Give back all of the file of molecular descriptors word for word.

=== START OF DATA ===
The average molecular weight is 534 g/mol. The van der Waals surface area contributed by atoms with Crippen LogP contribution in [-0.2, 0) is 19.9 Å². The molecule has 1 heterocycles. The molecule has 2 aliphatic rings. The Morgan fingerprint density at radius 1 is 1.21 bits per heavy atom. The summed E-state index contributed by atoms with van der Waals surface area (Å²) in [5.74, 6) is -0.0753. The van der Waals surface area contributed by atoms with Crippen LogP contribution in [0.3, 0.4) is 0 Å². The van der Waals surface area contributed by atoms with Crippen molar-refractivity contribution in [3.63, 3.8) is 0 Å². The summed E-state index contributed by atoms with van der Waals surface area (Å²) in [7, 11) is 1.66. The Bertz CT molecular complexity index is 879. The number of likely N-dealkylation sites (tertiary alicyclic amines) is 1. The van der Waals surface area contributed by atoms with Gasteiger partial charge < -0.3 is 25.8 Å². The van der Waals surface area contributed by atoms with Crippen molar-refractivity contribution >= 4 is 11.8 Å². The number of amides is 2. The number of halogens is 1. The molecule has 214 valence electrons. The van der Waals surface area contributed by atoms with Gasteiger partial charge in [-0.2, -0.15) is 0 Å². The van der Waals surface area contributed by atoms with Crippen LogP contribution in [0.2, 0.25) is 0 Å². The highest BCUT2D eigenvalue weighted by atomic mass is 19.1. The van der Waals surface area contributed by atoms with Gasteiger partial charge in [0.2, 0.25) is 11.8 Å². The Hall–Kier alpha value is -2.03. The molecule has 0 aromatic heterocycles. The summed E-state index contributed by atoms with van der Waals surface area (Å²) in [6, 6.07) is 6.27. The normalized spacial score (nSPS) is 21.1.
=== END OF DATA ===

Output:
The average molecular weight is 534 g/mol. The van der Waals surface area contributed by atoms with Crippen LogP contribution in [-0.2, 0) is 19.9 Å². The molecule has 1 heterocycles. The molecule has 2 aliphatic rings. The Morgan fingerprint density at radius 1 is 1.21 bits per heavy atom. The summed E-state index contributed by atoms with van der Waals surface area (Å²) in [5.74, 6) is -0.0753. The van der Waals surface area contributed by atoms with Crippen LogP contribution in [0.3, 0.4) is 0 Å². The van der Waals surface area contributed by atoms with Crippen molar-refractivity contribution in [3.63, 3.8) is 0 Å². The summed E-state index contributed by atoms with van der Waals surface area (Å²) in [7, 11) is 1.66. The Bertz CT molecular complexity index is 879. The number of likely N-dealkylation sites (tertiary alicyclic amines) is 1. The van der Waals surface area contributed by atoms with Gasteiger partial charge < -0.3 is 25.8 Å². The van der Waals surface area contributed by atoms with Crippen molar-refractivity contribution >= 4 is 11.8 Å². The number of amides is 2. The number of halogens is 1. The molecule has 214 valence electrons. The van der Waals surface area contributed by atoms with Gasteiger partial charge in [-0.2, -0.15) is 0 Å². The van der Waals surface area contributed by atoms with Crippen LogP contribution in [0.2, 0.25) is 0 Å². The highest BCUT2D eigenvalue weighted by atomic mass is 19.1. The van der Waals surface area contributed by atoms with Gasteiger partial charge in [0.2, 0.25) is 11.8 Å². The Hall–Kier alpha value is -2.03. The molecule has 0 aromatic heterocycles. The summed E-state index contributed by atoms with van der Waals surface area (Å²) in [6, 6.07) is 6.27. The normalized spacial score (nSPS) is 21.1.